|finished naan, ready for devouring!|
Here's how we did it, loosely based on Bette Hagman's Pita Bread recipe found on page 193 of The Gluten-free Gourmet Bakes Bread.
The following makes about 20 individual naan breads - enough for two adults, two teenagers, and a hungry naan-crazed 8 year old boy.
You'll need 1-2 cookie sheets, butter or margarine, waxed paper, and a sheet or two of baker's parchment paper if your cookie sheets are aluminum like mine. Use the butter or margarine to grease the cookie sheets. You will also need a pastry brush, about 1/2 cup of butter/margarine mixed with 1-2 Tbsp. minced or pressed garlic if you want garlic naan, or no garlic if you want plain naan, and a shaker of salt.
Dry ingredients - combine in bowl of heavy-duty mixer using paddle:
6 cups French bread/pizza mix <--I've been making mine without the egg replacer, and just upping the egg content in the wet ingredients - it's working well for us. 1/4 cup + 2 Tbsp. Almond meal or coconut flour
1-1/2 tsp. salt
4-1/2 Tbsp. sugar
In a bowl, combine and set aside to foam:
2-1/1 Tbsp. dry yeast granules
1-1/2 cups warm (not hot) water
2 tsp. sugar
In another bowl, combine to melt shortening/coconut oil:
3/8 cup shortening or virgin coconut oil
3/4 cup hot water
Add eggs, foamed yeast mixture, and melted shortening/coconut oil/water mixture to dry ingredients and blend. Set mixer on high speed and beat for 3-1/2 minutes.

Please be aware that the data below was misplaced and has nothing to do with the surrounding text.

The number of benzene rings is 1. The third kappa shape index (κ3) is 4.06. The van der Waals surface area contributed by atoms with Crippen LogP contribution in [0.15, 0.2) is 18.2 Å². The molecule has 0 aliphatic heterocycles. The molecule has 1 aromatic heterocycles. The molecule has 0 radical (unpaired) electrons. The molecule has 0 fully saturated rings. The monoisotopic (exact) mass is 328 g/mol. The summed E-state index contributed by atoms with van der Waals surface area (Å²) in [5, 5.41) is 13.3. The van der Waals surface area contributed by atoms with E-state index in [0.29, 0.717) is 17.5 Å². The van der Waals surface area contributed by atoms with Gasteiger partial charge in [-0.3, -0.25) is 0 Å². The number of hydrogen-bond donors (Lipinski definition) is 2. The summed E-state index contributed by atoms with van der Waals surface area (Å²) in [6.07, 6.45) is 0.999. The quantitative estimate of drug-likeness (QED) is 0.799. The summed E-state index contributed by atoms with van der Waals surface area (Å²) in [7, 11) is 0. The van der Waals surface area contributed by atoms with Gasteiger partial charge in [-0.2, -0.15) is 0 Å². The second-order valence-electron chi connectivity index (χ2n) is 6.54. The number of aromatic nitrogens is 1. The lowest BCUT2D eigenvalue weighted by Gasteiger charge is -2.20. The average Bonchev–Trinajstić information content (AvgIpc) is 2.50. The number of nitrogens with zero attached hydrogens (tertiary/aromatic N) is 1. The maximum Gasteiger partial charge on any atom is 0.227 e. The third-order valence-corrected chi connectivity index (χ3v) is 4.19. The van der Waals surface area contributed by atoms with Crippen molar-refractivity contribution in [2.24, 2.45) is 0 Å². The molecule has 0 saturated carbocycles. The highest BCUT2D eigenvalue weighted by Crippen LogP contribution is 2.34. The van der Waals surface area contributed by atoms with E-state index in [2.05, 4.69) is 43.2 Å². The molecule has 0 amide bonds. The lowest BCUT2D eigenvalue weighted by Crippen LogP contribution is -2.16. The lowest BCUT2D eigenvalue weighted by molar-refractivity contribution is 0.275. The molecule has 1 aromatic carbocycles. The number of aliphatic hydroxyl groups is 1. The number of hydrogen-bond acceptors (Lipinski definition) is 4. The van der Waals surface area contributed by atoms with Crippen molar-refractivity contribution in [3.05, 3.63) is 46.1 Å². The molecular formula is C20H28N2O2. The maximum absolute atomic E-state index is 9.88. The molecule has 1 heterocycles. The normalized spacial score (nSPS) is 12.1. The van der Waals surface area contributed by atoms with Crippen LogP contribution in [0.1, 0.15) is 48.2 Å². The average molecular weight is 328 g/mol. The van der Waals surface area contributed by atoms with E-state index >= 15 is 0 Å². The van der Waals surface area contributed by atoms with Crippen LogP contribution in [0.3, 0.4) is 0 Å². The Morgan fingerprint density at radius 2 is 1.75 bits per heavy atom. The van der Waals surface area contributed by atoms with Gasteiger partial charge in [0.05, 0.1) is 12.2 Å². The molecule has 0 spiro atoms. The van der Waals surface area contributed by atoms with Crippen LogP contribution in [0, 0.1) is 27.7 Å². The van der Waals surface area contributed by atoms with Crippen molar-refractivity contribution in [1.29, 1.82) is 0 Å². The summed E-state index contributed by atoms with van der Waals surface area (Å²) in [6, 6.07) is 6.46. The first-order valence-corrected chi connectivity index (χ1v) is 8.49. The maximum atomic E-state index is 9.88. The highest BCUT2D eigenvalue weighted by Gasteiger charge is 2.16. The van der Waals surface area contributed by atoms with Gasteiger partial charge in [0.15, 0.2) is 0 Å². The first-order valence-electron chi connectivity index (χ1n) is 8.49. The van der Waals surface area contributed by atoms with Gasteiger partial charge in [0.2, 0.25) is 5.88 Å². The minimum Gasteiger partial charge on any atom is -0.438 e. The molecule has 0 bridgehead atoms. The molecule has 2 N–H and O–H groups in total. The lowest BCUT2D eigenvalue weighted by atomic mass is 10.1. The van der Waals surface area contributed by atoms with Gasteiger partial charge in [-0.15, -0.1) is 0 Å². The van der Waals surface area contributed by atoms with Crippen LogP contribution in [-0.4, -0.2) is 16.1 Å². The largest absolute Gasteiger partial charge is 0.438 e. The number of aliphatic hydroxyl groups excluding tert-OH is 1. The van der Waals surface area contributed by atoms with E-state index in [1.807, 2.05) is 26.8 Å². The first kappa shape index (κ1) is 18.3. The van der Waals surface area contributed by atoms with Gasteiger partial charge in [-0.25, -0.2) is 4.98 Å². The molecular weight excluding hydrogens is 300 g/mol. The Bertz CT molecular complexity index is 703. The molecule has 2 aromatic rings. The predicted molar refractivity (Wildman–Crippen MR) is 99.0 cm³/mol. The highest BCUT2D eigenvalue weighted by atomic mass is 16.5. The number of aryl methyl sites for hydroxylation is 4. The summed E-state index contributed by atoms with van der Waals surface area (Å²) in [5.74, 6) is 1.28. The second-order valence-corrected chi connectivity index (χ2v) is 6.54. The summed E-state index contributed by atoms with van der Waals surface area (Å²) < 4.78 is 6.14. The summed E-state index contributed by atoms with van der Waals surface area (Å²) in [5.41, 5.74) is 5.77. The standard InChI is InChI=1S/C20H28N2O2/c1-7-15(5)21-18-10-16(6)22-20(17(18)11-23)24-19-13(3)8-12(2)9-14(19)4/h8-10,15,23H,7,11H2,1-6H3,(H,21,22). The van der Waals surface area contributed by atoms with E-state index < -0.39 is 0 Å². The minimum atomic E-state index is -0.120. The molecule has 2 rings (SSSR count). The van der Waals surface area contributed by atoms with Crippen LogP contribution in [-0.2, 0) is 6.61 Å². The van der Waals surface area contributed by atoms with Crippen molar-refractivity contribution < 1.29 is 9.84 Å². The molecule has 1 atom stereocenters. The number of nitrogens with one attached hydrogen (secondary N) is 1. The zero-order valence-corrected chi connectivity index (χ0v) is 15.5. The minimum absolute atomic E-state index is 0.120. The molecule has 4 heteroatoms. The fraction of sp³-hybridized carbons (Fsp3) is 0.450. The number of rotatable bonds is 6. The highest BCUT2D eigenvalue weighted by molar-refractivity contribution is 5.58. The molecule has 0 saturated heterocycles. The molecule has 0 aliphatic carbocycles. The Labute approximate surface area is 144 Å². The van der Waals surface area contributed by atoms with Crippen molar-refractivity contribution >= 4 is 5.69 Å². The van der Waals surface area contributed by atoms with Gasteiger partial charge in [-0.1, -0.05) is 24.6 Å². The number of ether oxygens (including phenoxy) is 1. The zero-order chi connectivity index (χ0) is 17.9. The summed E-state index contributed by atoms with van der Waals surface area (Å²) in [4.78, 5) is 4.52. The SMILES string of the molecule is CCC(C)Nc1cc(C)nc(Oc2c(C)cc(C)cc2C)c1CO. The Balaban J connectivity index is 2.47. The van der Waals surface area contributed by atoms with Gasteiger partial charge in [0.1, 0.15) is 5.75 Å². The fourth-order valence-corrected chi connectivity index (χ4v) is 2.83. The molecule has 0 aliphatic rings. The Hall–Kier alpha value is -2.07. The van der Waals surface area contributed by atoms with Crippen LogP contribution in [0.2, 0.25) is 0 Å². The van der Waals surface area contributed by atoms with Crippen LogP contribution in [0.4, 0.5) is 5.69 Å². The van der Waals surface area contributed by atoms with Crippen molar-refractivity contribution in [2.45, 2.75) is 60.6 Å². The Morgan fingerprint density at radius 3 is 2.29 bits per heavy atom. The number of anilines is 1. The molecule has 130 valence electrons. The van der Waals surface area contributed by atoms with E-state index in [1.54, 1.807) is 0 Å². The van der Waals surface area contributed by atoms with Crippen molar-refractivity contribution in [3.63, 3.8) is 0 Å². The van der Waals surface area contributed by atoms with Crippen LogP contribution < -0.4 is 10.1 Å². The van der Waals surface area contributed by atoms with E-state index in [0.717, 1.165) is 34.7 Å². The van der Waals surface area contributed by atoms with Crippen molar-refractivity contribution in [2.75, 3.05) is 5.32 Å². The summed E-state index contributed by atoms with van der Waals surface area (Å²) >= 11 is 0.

While you're waiting for the naan dough to mix up, tear off a few sheets of waxed paper and grease them, using the butter or margarine. You'll want the waxed paper sheets to be about 20-24" long - big enough for you to lay on 3-4 naans to rise.
Once the dough is thoroughly mixed, grab 2 tsp. of butter/margarine and rub it all over your hands. The dough is very soft and sticky, which makes for a tender finished bread, but it's a mess to work with if your hands aren't adequately greased. I found that I needed to re-grease my hands before I started working with each new piece of dough.
Use a rubber spatula to scoop out a small handful of dough, about the size of a duck egg, and form it into a thick cylinder, about 5-6 inches long. Lay the dough cylinder onto a cookie sheet (or one of the pieces of greased waxed paper, once you fill up your cookie sheets) and gently pat it into a flat, elongated teardrop shape, about 10-12 inches long, and about 5-6 inches at the widest point. Continue forming individual naan breads until all the dough is used up. Allow naan to rise for about an hour.
Use the pastry brush to brush a thin layer of garlic butter over the top of each naan, and then sprinkle a bit of salt over the top of that. Bake naan for 5-7 minutes, watching carefully near the end of the baking period. You want the tops to be golden brown. Use a spatula to remove naan from cookie sheet to a piece of paper towel to cool.
I found that the greased waxed paper worked great for the rising naan - and you should be able to re-use the parchment paper for the whole batch - just (very carefully) flip the waxed paper over and the naan should come away from the waxed paper easily. You might also try picking up each individual naan bread and laying it onto the cookie sheet. Whichever method you use, don't forget to brush on the (garlic) butter and sprinkle the salt!
This naan is best enjoyed immediately (preferably with a big plate of rice & veggies masala) but can also be re-heated using a toaster set to the lowest setting.